Gqqnbig's user avatar
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1 vote
1 answer
69 views

"some" vs "about"

All examples are mine. Could you help me to deal with them? (1a) There are some thousand people. - as far as I know, it's correct (1b) There are some a thousand people. - ??? (I don't know if it's ...
Loviii's user avatar
  • 4,987
0 votes
1 answer
47 views

Understanding "between... and... "

He wrote between 20 and 30 novels. The eight thieves served a sentence of berween 2 and 7 years. Are they shorthand of respectively: 1a. He wrote between 20 novels and 30 novels. 2a. The thieves ...
ForOU's user avatar
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2 votes
1 answer
53 views

How large "thousands" can I convert it to "hundreds" in speaking?

I still have a problem with pronouncing big numbers in English. Aside from all other issues, I found one single problem that I still haven't figured out how to use properly or "if" I can use ...
Gwangmu Lee's user avatar
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0 votes
1 answer
72 views

In arithmetic, what is the generic name for a number written in an arbitrary base?

A number can be written in various bases. We commonly use base 10 and the resulting number is called decimal. If it is written in base 2 then it is called binary. A list of over 100 such names, as in ...
Maesumi's user avatar
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1 vote
1 answer
949 views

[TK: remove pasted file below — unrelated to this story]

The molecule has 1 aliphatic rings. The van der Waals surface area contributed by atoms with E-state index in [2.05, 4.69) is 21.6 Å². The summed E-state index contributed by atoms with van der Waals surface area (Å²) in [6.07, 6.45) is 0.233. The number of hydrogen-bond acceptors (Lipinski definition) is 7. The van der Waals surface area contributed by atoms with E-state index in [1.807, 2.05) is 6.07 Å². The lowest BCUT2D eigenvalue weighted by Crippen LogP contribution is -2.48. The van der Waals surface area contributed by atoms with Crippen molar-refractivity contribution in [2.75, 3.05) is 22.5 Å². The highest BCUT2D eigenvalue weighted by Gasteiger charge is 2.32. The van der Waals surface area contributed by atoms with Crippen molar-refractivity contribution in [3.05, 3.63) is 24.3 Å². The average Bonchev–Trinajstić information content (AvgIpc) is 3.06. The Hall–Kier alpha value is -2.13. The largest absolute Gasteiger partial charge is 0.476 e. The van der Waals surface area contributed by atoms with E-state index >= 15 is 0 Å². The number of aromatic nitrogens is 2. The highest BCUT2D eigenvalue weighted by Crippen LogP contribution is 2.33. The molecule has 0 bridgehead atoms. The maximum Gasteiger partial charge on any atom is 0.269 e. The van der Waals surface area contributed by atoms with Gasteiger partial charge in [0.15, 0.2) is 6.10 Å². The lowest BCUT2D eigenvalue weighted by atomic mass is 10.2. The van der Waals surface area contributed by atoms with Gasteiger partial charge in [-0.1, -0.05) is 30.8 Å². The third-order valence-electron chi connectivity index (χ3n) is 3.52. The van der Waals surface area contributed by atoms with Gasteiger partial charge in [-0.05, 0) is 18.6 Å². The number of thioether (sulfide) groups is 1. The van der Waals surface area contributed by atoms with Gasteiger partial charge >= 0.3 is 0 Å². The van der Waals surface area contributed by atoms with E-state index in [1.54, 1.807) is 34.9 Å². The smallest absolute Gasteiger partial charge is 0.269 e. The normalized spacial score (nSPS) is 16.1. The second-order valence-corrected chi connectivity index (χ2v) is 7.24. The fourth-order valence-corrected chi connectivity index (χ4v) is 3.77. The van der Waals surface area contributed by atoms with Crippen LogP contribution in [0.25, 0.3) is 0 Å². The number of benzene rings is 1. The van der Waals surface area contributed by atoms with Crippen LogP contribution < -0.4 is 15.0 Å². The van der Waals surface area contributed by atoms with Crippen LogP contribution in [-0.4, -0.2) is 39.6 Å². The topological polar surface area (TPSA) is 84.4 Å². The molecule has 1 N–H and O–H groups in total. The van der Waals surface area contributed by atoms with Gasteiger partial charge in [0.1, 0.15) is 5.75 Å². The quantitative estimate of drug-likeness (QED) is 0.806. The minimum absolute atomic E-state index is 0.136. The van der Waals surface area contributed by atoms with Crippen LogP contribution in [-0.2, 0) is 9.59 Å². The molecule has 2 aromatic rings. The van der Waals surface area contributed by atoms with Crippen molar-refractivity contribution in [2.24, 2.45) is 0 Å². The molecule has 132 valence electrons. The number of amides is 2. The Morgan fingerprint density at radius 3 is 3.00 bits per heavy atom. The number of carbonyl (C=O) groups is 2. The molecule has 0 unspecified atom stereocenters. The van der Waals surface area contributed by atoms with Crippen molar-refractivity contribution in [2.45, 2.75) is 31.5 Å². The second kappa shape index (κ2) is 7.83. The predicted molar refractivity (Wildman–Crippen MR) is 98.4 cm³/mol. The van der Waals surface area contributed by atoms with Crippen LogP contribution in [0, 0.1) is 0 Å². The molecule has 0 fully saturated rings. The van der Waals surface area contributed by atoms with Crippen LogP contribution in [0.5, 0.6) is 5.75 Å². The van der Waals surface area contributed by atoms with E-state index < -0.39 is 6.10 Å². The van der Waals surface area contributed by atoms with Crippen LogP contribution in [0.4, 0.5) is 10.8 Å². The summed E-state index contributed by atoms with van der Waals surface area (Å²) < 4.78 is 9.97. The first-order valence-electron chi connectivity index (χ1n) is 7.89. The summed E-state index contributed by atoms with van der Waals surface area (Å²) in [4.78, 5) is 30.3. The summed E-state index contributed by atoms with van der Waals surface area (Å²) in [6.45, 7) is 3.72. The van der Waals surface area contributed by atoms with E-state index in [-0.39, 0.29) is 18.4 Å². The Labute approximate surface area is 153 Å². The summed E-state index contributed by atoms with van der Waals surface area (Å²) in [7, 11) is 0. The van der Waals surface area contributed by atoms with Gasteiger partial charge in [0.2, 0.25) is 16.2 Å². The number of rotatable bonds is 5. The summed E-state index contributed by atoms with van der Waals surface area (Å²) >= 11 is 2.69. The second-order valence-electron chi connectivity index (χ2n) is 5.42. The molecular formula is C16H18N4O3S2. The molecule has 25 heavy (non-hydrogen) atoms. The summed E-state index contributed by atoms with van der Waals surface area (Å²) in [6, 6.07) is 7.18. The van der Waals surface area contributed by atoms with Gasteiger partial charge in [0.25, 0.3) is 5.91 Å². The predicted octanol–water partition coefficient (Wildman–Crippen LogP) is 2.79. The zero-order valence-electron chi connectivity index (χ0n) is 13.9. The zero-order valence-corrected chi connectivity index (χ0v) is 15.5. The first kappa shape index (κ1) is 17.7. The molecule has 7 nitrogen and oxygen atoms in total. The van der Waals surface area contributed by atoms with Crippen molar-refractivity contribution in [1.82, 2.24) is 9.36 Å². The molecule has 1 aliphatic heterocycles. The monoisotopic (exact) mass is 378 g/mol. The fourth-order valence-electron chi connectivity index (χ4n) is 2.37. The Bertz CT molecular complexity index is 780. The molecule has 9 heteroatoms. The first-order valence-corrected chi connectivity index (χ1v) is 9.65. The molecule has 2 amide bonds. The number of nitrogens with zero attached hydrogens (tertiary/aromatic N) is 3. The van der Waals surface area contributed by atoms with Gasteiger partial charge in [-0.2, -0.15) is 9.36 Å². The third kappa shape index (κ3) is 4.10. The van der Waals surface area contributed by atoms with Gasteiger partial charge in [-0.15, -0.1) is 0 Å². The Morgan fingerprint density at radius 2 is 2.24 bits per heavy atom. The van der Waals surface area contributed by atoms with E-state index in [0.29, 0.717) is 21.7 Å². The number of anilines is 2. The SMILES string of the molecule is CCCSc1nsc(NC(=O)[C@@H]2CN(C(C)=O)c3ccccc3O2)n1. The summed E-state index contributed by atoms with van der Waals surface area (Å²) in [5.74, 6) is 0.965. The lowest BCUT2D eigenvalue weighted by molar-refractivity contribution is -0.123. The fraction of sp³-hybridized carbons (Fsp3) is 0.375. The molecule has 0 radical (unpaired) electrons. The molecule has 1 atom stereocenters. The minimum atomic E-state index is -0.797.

"in the hundreds" vs "in hundreds"

I'd like to know the difference between "in the hundreds" and "in hundreds". For this purpose I've found some examples: collinsdictionary.com: 1a The temperature was in the ...
Loviii's user avatar
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0 votes
1 answer
174 views

How to say "the majority of our participants" and follow that with a number and percebtage [closed]

I want to express that the majority of participants and also want to say the number of participants (20) and percentage (50%) were students. I need to use this structure in different contexts. Does ...
randomname's user avatar
0 votes
2 answers
76 views

The number consisting of two numbers

I need to describe the following set of numbers as simply as possible. 12345-12345678 The problem is that the first number is always a five-digit number but the length of the second number can be ...
user avatar
1 vote
2 answers
26 views

one incident in each city

a. Today we had gun-related incidents in Los Angeles, New York, Austin and Tampa. b. Today we had a gun-related incident in Los Angeles, New York, Austin and Tampa. c. Today we had a gun-related ...
azz's user avatar
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0 votes
2 answers
124 views

Difference between 16 and sixteen [duplicate]

Which one is correct -- The method uses a classifier technique where there are 16 features used. and The method uses a classifier technique where there are sixteen features used. ? Explain why.
user avatar
-1 votes
1 answer
40 views

"After age 70" or "after the age of 70"? [closed]

I cannot really find an answer: I know commonly we say "at the age of 70". But when I see sentences with "after", there is typically no article or preposition, and it becomes ...
Markazali's user avatar
0 votes
1 answer
69 views

Calculus II, or Calculus 2, or Calculus Two, is there a preference? [closed]

Judging from the way Super Bowls are named I guess "Calculus II" is the right one. But what is the rule if there is any?
Maesumi's user avatar
  • 135
1 vote
0 answers
532 views

What is the natural way to say "increment by 0.5"?

I have a digital scale. The number on the display goes up like 0.0kg, 0.5kg, 1.0kg, 1.5kg... What are good ways to describe this? My ideas are below. This can scale every 0.5kg. The number increments ...
dmjy's user avatar
  • 275
-1 votes
1 answer
331 views

What does "thousands of hundreds of people" mean? [closed]

What the title says. How many people are there when a larger quantity (thousands) is followed by a smaller quantity (hundreds). Is this even grammatical? I can understand "hundreds of thousands&...
lil' barbussy's user avatar